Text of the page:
Bringing the telegraph into use for railroading[edit]

Erie Railroad yard, showing locomotive, switching yard, and the telegraph along the road, 1869-1880.

The Erie, through Charles Minot, and through his successor, D. C. McCallum, attracted the eyes of the whole country to the value of the telegraph as a vital agent in the management of railroads, the running of trains, and the safety of passengers. What was known as the New York and Erie Telegraph Line was begun in August, 1847. It was not a work of the New York and Erie Railroad Company.[3]

In 1847, Ezra Cornell of Ithaca, New York worked to expand telegraphic communication through the New York and Lake Erie Railroad right-of-way with the Western Union Telegraph Company,[4] saving a telegraph line he built from New York City to Fredonia.[5] The new telegraph was an instant hit, and was commonly used for gossip and casual chatting.[6]

Ezra Cornell was the projector of the line, and while he was constructing it through the southern New York counties, taking the wagon roads for his route, Charles Minot was watching him. Minot early saw the value of the telegraph to railroads, and how it might be employed to direct the movement of trains at every point along the road. He induced the Railroad Company to construct a line of telegraph poles and wires along the margin of the railroad, without reference to patents, and without determining the machinery to be employed. It was constructed by the railroad workmen. Mr. Cornell supplied insulators and also Morse machinery for the offices to be opened. The insulators were of brimstone, enclosed in iron pots, and of but small value.[3]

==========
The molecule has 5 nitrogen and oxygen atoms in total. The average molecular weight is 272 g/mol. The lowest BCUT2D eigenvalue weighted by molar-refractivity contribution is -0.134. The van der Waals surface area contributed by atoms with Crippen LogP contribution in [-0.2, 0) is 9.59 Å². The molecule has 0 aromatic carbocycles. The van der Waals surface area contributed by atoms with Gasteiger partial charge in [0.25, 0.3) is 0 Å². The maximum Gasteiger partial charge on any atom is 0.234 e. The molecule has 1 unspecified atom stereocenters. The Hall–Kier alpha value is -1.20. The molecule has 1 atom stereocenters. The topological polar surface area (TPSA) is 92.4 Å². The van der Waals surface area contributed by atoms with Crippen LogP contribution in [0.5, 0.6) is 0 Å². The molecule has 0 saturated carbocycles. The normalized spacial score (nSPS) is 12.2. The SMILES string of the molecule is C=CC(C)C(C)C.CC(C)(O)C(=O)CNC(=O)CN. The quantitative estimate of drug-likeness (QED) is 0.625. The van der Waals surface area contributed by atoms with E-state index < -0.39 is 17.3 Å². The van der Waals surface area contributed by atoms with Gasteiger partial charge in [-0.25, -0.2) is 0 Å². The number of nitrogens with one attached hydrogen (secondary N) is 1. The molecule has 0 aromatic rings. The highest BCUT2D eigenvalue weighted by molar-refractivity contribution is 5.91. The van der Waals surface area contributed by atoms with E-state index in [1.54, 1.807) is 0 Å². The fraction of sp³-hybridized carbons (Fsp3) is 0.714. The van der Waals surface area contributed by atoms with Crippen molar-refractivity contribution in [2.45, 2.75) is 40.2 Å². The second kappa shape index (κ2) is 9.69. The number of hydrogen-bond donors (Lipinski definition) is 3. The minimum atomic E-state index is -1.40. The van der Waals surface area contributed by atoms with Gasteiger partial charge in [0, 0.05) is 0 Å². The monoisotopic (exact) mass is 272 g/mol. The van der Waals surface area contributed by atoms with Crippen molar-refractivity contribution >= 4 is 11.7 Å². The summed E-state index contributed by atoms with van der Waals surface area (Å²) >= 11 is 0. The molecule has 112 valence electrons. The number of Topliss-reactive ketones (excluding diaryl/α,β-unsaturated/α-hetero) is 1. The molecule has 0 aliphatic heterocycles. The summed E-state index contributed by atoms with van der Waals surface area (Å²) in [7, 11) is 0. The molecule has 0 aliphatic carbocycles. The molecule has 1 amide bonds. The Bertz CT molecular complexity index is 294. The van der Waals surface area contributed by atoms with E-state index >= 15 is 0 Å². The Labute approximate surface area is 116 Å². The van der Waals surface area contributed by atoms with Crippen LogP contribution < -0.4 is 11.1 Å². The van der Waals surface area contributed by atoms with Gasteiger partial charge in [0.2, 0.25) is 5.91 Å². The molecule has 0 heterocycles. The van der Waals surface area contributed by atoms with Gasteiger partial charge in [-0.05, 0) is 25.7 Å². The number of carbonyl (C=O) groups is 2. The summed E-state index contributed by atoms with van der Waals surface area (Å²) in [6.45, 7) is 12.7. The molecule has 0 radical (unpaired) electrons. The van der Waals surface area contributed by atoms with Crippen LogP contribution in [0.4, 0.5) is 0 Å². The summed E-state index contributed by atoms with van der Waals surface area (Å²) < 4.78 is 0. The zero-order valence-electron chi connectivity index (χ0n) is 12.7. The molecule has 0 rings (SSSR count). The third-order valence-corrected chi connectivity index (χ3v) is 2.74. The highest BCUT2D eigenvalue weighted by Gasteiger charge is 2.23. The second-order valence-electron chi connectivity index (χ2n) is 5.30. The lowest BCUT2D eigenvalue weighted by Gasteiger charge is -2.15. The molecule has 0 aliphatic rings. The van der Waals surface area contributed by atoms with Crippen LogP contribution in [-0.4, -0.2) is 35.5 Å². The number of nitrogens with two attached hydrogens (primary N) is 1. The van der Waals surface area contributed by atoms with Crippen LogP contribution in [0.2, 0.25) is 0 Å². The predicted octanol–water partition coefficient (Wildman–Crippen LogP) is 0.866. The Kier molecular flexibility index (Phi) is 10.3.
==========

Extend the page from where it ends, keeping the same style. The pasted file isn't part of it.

On the completion of the Erie telegraph line, Superintendent Minot offered to purchase for the Erie the Morse patent on fair terms. Mr. Smith, one of the owners of the patent, refused to sell. He invited the New York and Erie Railroad Company to become stockholders in the Telegraph Company, and thus acquire the right to use the Morse instruments. By this time, however, the Cornell line had so shown its unreliable character that Mr. Minot declined the invitation. He wrote, also, very placidly to Mr. Smith that his notion was that, after its completion, "our Company would make arrangements with the New York and Erie Telegraph Company to work it for us."

After a short struggle against circumstances the wire of the Cornell line was, in 1852 and 1853, transferred from the poles along the turnpikes to those of the Railroad Company, and by gradual processes the line became massed with and faded into the property of that Company. In 1852 the title of the company was changed to The New York and Western Union Telegraph.[3]

The telegraph system at Erie[edit]

The novelty and importance of applying the telegraph to the running of its trains by the Erie did not begin to attract general attention until 1855. In his report for that year, John T. Clark, in his function as New York State Engineer and Surveyor, referred to this innovation at length. As his statements describe accurately the system of operation on the Erie that had gradually developed under the telegraphic adjunct, and which, modified and improved by Superintendent Minot and his successor, Daniel McCallum, eventually became the standard system on railroads everywhere, they are reproduced here as interesting and valuable historic data:[7]